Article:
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The Infrastructure-Manufacturing Connection

In my recent book 200 Best Jobs for Renewing America, I describe six large fields whose growth will be essential for the United States to remain competitive in the world economy. These fields are education, infrastructure, health care, information and telecommunication technologies, green technologies, and advanced manufacturing. For each, I describe the current state of the field, give examples of initiatives (mostly governmental, but also some in the private sector) that promise to renew the field, identify the occupations that employ the largest number of people in the field, and finally rank occupations in the field that are best in terms of their earnings, job growth, and number of job openings.

Although my scheme using six large fields was useful for organizing the book, the real world of work is not neatly divided into industries. Some occupations, such as industrial engineers, are employed in all industries. And growth (or stagnation) of industries does not happen in isolation. Often, when one industry grows, it stimulates growth in other industries.

This last point was driven home for me by a report by the Alliance for American Manufacturing, which is a partnership between several large manufacturers and the United Steelworkers union. The report, How Infrastructure Investments Support the U.S. Economy: Employment, Productivity and Growth, was written by three economists at University of Massachusetts–Amherst’s Political Economy Research Institute. It analyzes the need for repairs and upgrades to the nation’s infrastructure, including roads, rail, aviation, mass transit, inland waterways, drinking water, wastewater systems, dams, and distribution of electricity and natural gas. It notes that total public assets, excluding defense, were valued at $8.2 trillion in 2007, which is equal to approximately 50 percent of the stock of all non-residential private assets. Infrastructure thus represents one of the main pillars of our economy.

Yet, as the report points out, public investment in the infrastructure started to decline in the 1970s, has not returned to previous levels since then, and generally has lagged behind overall economic growth. The economists measure the needs for investment in the infrastructure in dollar terms and envision two possible scenarios for a response: one a low-end investment of $87 billion per year, the other a high-end investment of $148 billion per year. In each case, the ratio of public to private investments would be roughly two to one.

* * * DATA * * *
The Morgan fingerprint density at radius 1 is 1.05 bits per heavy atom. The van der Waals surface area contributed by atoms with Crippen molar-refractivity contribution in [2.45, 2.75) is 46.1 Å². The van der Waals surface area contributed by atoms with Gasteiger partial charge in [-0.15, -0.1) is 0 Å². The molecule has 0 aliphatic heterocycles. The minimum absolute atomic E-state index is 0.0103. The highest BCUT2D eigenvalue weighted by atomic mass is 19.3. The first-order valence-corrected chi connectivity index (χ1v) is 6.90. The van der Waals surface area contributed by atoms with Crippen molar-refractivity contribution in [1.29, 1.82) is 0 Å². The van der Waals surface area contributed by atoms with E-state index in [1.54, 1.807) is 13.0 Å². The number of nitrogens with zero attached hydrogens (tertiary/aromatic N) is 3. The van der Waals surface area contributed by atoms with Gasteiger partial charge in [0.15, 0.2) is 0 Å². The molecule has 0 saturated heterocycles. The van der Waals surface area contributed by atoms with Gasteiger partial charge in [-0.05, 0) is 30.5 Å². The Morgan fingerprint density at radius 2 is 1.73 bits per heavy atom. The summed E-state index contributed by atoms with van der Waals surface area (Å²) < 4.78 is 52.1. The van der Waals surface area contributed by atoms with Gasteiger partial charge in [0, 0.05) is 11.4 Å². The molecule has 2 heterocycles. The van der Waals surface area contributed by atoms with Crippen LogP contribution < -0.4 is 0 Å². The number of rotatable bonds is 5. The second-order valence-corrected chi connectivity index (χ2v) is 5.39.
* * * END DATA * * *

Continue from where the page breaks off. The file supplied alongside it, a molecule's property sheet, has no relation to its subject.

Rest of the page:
The report then looks at the impacts on job creation that can be expected from these two scenarios: direct effects, meaning jobs that are created to do the actual work; indirect effects, meaning jobs that are created to supply the projects; and induced effects, meaning jobs that are created because of the overall uptick in economic activity. The economists estimate that the low-end scenario would mean 1.6 million total new jobs, and the high-end 2.6 million new jobs.
The industry gaining the greatest number of jobs (about 40 percent of the total impact) would be construction, with 641,000 new jobs under the low-end scenario and one million under the high-end scenario. My book is consistent with this prediction, in that most of the occupations that I rank and profile in the section about infrastructure are construction jobs.

But what is especially relevant to the theme of today’s blog is the size of the expected impact on manufacturing: 146,000 or 252,000 new jobs, depending on which scenario you look at. This represents about 10 percent of the total predicted impact.

Accelerated construction and repairs of roads, bridges, pipelines, and other parts of the infrastructure would create great demands for manufactured goods, creating many new jobs: under the high-end scenario, 38,000 jobs in fabricated metals; 21,000 in concrete and cement; 15,000 in glass, rubber, and plastics; 9,000 in steel; and 8,200 in wood products.

The budget that the Obama administration passed for 2010 comes close to or even exceeds the low-end scenario, depending on whether or not you define some expenditures as infrastructure projects. A total of $72.5 billion was allocated for transportation. Some of the $47.5 for housing and urban development, the $26.3 billion for energy, and even the $42.7 billion for homeland security also count as infrastructure.

The authors of the report note that the proposed infrastructure investments "also can become a key driver in building a clean-energy economy." In this way, the infrastructure field is linked to yet another pillar of the American economy of the future, green technologies—one of the six fields in the Renewing America book and the sole focus of a book I’m working on right now.

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